Redefining the Workforce: The 2024 DOL Rule’s Impact on Independent Contractors

by Jacob M. Sitman
Business illustration showing the concept of misclassification of employees as independent contractors

On January 10, 2024, the U.S. Department of Labor (“DOL”) announced the publication of its highly anticipated Final Rule regarding the test that should be applied to determine whether a worker is an employee or independent contractor under the Fair Labor Standards Act (“FLSA”). The Final Rule goes into effect on March 11, 2024.  Employers should review their classifications of workers before the effective date to ensure that independent contractors are not improperly classified.  Improper classification can lead to a significant legal cost and liability.

Are independent contractors covered by the FLSA?

The FLSA was enacted by Congress in 1938 to eliminate “labor conditions detrimental to the maintenance of the minimum standard of living necessary for health, efficiency, and general well-being for workers.” To accomplish this goal, the FLSA requires, among other things, covered employers to pay nonexempt employees at least the Federal minimum hourly wage (presently $7.25) for all hours worked, and overtime at one-half times the employee’s regular rate. However, this protection, along with other protections provided by the FLSA, do not apply to independent contractors.

The FLSA does not define the term “independent contractor.” However, the DOL recognizes that independent contractors are not employees for purposes of the FLSA because they “are not economically dependent” on the employer and “are in business for themselves.” Merely throwing an “independent contractor” label on a worker’s position or on an agreement with a worker does not make the worker an independent contractor.

Employee vs. independent contractor

Instead, the DOL has developed factors to consider in determining whether a worker is an employee economically dependent on the employer or, instead, an independent contractor in business for themselves.  Frustratingly, the weight of these factors has varied under different tests adopted by the DOL over the years.

Before the adoption of the 2024 Rule, the DOL issued the 2021 Independent Contractor Rule under former President Donald Trump.  The 2021 Rule was generally viewed as a business-friendly approach to the independent contractor standard – meaning that more workers would be considered independent contractors.  Under the 2021 Rule, two “core” factors, namely, (1) the nature and degree of control over the relevant work and (2) an individual’s opportunity for profit or loss, were given more weight in the worker classification analysis.  Three other factors were considered less probative.  The 2021 Rule has not been superseded by the 2024 Rule.

What factors determine if a worker is an independent contractor?

The 2024 Rule abandons the two “core” factors approach in favor of a totality of circumstances approach wherein no one factor is given more weight.  That totality of the circumstances approach reinstitutes the long-standing “economic realities” test originally established by the U.S. Supreme Court in Rutherford Food Corp v. McComb, 331 U.S. 722 (1947).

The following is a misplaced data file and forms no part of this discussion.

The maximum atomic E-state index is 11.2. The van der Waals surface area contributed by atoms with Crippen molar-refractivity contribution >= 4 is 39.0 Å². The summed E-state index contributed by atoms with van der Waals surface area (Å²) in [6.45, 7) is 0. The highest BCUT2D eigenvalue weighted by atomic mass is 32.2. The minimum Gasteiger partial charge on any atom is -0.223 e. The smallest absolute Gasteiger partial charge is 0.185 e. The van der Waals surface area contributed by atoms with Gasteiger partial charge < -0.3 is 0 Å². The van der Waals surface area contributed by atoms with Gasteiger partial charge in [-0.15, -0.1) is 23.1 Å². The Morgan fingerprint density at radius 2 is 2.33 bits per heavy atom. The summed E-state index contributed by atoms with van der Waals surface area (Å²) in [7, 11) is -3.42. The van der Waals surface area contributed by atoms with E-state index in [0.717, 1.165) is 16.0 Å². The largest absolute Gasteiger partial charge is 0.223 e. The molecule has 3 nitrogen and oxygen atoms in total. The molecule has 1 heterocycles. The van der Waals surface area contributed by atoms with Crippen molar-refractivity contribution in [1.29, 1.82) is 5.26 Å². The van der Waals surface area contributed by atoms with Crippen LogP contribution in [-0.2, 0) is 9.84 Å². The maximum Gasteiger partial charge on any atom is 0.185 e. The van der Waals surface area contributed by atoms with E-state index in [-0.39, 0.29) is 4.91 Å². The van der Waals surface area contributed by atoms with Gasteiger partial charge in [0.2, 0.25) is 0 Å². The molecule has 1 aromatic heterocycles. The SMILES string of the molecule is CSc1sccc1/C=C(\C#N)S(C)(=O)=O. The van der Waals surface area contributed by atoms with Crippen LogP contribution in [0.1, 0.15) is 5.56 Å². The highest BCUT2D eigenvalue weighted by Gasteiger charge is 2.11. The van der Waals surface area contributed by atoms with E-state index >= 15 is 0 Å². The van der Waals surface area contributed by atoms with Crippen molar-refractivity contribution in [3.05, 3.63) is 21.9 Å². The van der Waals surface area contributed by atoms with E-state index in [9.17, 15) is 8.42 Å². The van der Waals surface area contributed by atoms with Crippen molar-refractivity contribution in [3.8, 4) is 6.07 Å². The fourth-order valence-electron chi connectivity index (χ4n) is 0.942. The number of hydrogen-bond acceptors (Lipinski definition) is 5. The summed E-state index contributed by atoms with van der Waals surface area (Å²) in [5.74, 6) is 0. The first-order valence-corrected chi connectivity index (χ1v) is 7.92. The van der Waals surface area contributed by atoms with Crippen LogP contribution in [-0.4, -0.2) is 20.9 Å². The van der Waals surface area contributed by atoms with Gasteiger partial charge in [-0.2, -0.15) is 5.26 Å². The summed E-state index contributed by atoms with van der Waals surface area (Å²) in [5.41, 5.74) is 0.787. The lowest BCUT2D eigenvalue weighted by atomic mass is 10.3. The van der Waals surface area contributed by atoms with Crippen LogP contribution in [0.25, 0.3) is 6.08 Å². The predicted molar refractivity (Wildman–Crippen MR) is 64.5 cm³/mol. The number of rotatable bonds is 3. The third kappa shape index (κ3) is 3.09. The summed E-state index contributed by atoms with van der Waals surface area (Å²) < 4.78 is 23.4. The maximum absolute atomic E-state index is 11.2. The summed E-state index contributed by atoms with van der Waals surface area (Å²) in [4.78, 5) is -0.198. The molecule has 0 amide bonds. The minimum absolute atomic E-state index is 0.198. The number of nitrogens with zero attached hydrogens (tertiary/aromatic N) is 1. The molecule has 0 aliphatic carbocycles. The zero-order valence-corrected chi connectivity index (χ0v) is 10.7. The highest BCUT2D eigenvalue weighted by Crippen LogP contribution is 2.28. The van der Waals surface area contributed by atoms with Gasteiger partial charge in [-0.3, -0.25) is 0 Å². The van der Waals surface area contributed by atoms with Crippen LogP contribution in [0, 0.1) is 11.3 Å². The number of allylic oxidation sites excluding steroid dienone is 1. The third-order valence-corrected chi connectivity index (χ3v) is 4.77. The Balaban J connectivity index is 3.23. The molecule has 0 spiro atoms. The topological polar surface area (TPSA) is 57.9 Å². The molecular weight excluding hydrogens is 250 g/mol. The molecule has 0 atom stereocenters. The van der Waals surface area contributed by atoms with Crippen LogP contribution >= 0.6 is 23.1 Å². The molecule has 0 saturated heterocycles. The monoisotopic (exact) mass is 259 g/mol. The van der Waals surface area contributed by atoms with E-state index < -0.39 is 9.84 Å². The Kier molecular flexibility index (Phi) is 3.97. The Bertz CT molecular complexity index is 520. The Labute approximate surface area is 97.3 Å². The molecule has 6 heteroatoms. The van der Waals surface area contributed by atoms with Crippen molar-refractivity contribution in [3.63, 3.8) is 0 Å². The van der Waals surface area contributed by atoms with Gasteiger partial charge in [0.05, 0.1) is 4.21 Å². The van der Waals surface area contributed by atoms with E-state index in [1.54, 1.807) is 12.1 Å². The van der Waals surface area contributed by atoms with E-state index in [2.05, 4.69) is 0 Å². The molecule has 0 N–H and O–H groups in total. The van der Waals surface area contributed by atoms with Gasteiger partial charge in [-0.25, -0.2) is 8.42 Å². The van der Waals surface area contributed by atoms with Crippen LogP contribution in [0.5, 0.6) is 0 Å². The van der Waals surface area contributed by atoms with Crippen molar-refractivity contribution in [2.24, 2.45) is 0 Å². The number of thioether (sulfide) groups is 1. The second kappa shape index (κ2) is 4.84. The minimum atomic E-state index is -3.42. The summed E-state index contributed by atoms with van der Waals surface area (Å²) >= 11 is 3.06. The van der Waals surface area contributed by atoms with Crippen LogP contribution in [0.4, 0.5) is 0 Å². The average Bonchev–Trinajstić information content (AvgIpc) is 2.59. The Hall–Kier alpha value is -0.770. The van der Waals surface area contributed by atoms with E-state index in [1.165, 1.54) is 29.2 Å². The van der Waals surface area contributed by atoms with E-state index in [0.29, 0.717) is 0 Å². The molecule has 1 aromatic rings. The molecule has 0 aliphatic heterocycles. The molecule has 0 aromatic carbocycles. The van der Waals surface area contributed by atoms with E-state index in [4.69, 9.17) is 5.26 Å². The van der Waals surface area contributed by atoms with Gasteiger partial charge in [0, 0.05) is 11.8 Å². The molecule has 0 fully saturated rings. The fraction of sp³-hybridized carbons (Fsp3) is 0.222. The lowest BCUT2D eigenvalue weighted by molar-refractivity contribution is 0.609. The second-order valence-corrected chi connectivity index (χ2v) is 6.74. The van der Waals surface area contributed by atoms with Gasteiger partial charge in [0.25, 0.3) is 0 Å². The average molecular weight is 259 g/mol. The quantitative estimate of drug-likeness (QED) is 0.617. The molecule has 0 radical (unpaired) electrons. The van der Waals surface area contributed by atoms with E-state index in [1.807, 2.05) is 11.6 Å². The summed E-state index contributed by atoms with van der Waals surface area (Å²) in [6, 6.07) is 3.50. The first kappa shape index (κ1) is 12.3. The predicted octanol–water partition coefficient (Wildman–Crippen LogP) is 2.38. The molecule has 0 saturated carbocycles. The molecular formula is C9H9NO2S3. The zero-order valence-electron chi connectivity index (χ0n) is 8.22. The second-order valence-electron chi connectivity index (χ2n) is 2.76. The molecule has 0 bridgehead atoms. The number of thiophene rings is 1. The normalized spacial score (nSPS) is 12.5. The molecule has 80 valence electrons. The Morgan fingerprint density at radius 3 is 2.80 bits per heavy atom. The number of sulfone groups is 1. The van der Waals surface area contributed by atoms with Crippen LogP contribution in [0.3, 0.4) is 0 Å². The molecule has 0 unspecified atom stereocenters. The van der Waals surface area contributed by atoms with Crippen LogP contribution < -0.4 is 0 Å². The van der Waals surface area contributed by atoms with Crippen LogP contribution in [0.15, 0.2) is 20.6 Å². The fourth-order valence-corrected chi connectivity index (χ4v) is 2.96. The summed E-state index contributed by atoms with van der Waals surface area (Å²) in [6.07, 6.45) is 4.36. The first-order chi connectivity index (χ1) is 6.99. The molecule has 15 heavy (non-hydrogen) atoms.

Under the DOL’s 2024 Rule, the six factors relevant to this approach now include:

  • The opportunity for profit or loss depending on managerial skill;
  • Investments by the worker and potential employer;
  • The degree of permanence of the work relationship;
  • The nature and degree of control over performance of the work and working relationship
  • The extent to which the work performed is an integral part of the potential employer’s business; and
  • The skill and initiative of the worker.

The 2024 Rule states that “additional factors may be relevant in determining whether the worker is an employee or independent contractor for purposes of the FLSA[.]” The DOL included this provision to emphasize that “the [above] enumerated factors are not to be applied mechanically but viewed along with any other relevant facts in light of whether they indicate economic dependence or independence.” The 2024 Rule is considered a pro-employee approach, and litigators expect that it will create an influx of legal claims and classification challenges once it goes into effect on March 11, 2024.

What does the 2024 Final Rule on independent contractors mean for businesses?

While the 2024 Rule is not binding legal authority, it will inevitably be cited by the DOL, worker advocates, and courts as persuasive authority for determining a worker’s status and eligibility for minimum wage and overtime pay under the FLSA.  Ultimately, it is the role of the courts, and not regulatory bodies like the DOL, to create binding precedent.  Therefore, to effectively manage legal risk, employers and their counsel should review their current worker classifications and determine whether their independent contractor agreements measure up to the requirements of the 2024 Rule.

In the meantime, Fitzpatrick Lentz & Bubba will continue to monitor and report on continuing developments in the area of worker and independent contractor classification.  Please contact our Employment Law & Labor Relations practice with questions or concerns.

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